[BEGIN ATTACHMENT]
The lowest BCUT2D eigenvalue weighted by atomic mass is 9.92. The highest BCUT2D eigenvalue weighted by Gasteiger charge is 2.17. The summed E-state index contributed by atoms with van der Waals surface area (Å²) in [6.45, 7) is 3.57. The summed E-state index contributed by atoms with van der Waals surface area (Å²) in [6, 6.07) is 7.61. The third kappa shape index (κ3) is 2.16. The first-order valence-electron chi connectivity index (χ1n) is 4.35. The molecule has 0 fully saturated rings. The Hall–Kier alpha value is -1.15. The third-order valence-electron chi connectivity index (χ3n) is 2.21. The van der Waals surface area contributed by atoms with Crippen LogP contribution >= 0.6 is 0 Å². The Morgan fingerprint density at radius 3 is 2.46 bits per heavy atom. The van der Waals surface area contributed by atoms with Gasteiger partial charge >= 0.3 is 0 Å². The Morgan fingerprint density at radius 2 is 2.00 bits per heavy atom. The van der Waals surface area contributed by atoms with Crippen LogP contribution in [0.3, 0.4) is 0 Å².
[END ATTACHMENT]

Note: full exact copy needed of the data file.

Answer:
The lowest BCUT2D eigenvalue weighted by atomic mass is 9.92. The highest BCUT2D eigenvalue weighted by Gasteiger charge is 2.17. The summed E-state index contributed by atoms with van der Waals surface area (Å²) in [6.45, 7) is 3.57. The summed E-state index contributed by atoms with van der Waals surface area (Å²) in [6, 6.07) is 7.61. The third kappa shape index (κ3) is 2.16. The first-order valence-electron chi connectivity index (χ1n) is 4.35. The molecule has 0 fully saturated rings. The Hall–Kier alpha value is -1.15. The third-order valence-electron chi connectivity index (χ3n) is 2.21. The van der Waals surface area contributed by atoms with Crippen LogP contribution >= 0.6 is 0 Å². The Morgan fingerprint density at radius 3 is 2.46 bits per heavy atom. The van der Waals surface area contributed by atoms with Gasteiger partial charge >= 0.3 is 0 Å². The Morgan fingerprint density at radius 2 is 2.00 bits per heavy atom. The van der Waals surface area contributed by atoms with Crippen LogP contribution in [0.3, 0.4) is 0 Å².